“Interdisciplinarity” belongs to the very fashionable notions of science since long years. In spite of the fact that several people have a completely different understanding of the word, the tendency of trying to put into practice a research that goes over the boundaries of certain professions or branches of study can continuously be felt. However, there is still no routine for such practical work. Based on some personal experience, the editors of this volume have organized a workshop on the topic of interdisciplinary collaboration on historical relations between man and environment. In the center of their interest stood the circumstances, methods and the boundaries of such collaborations. The studies of 33 (mainly German) researchers of 15 academic professions are to be read in the volume accompanied by English summaries. They partly analyse social and theoretical questions of academic research concepts and partly report on special experiences regarding interdisciplinarity in projects referring to the history of environment.
New Titles from Left Coast Press
Please click here see our latest catalogue of WAC titles! WAC members receive a 20% discount on hardcovers and a 30% discount on paperbacks (insert discount code L3410 at checkout)
For more information, contact Caryn Berg at archaeology@LCoastPress.com
INDIGENOUS PEOPLES AND ARCHAEOLOGY IN LATIN AMERICA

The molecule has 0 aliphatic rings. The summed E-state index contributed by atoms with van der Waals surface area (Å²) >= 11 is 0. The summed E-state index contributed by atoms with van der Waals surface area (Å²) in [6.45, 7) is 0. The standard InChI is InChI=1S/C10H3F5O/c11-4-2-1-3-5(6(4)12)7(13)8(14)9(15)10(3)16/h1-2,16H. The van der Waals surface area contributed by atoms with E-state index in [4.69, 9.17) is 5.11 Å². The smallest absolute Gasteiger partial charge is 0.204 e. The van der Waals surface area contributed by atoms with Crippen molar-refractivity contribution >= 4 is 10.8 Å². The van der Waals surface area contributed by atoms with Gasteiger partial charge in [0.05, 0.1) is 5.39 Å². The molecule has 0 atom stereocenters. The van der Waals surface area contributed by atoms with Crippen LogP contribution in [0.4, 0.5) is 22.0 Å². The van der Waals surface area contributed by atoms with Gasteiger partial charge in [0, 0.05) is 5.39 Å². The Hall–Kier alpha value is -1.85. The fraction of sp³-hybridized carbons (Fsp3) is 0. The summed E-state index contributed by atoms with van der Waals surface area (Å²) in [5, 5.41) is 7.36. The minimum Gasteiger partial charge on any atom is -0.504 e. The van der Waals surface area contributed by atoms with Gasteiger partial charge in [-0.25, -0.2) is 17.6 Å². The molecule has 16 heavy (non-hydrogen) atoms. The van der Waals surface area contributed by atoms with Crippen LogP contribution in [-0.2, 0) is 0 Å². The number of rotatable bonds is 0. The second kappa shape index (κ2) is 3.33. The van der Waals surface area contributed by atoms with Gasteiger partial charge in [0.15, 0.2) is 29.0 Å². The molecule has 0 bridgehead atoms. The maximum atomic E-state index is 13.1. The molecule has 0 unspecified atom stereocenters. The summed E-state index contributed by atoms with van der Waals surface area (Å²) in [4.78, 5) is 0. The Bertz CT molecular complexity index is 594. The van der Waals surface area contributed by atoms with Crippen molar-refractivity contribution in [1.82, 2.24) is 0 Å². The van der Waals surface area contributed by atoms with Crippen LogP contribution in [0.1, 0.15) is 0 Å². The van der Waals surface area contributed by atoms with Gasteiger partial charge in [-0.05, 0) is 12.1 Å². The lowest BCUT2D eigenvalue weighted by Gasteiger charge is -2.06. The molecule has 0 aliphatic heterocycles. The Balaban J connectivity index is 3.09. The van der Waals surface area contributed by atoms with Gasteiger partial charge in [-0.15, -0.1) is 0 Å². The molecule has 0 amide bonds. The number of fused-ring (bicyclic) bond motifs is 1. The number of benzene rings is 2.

Cristóbal Gnecco and Patricia Ayala, editors
April 2011. 352 pages, $89 Hardcover
This book is the first to describe indigenous archaeology in Latin America for an English speaking audience. Eighteen chapters primarily by Latin American scholars describe relations between indigenous peoples and archaeology in the frame of national histories and examine the emergence of the native interest in their heritage. Relationships between archaeology and native communities are ambivalent: sometimes an escalating battleground, sometimes a promising site of intercultural encounters. The global trend of indigenous empowerment today has renewed interest in history, making it a tool of cultural meaning and political legitimacy. This book deals with the topic with a raw forthrightness not often demonstrated in writings about archaeology and indigenous peoples. Rather than being ‘politically correct,’ it attempts to transform rather than simply describe.
COEXISTENCE AND CULTURAL TRANSMISSION IN EAST ASIA
Naoko Matsumoto, Hidetaka Bessho, and Makoto Tomii, editors
February 2011! 304 pages, $89.00 Hardcover
This is the first volume to introduce the data, theory and methodology of contemporary archaeological work in Japan and other parts of East Asia archaeology in English to western audiences. It also introduces a new theoretical concept to archaeologists interested in the relationship between ancient cultures—coexistence. Archaeologists traditionally examine the boundaries between different cultural groups in terms conflict and dominance rather than long-term, harmonious adaptive responses. Chapters in this book cover evidence from burials, faunal and botanical analysis, as well as traditional trade goods. It is of interest to archaeologists conducting research in East Asia or studying intercultural interaction anywhere around the globe.
HANDBOOK OF POSTCOLONIAL ARCHAEOLOGY
Jane Lydon and Uzma Rizvi
October 2010. 600 pages, $129.00 Hardcover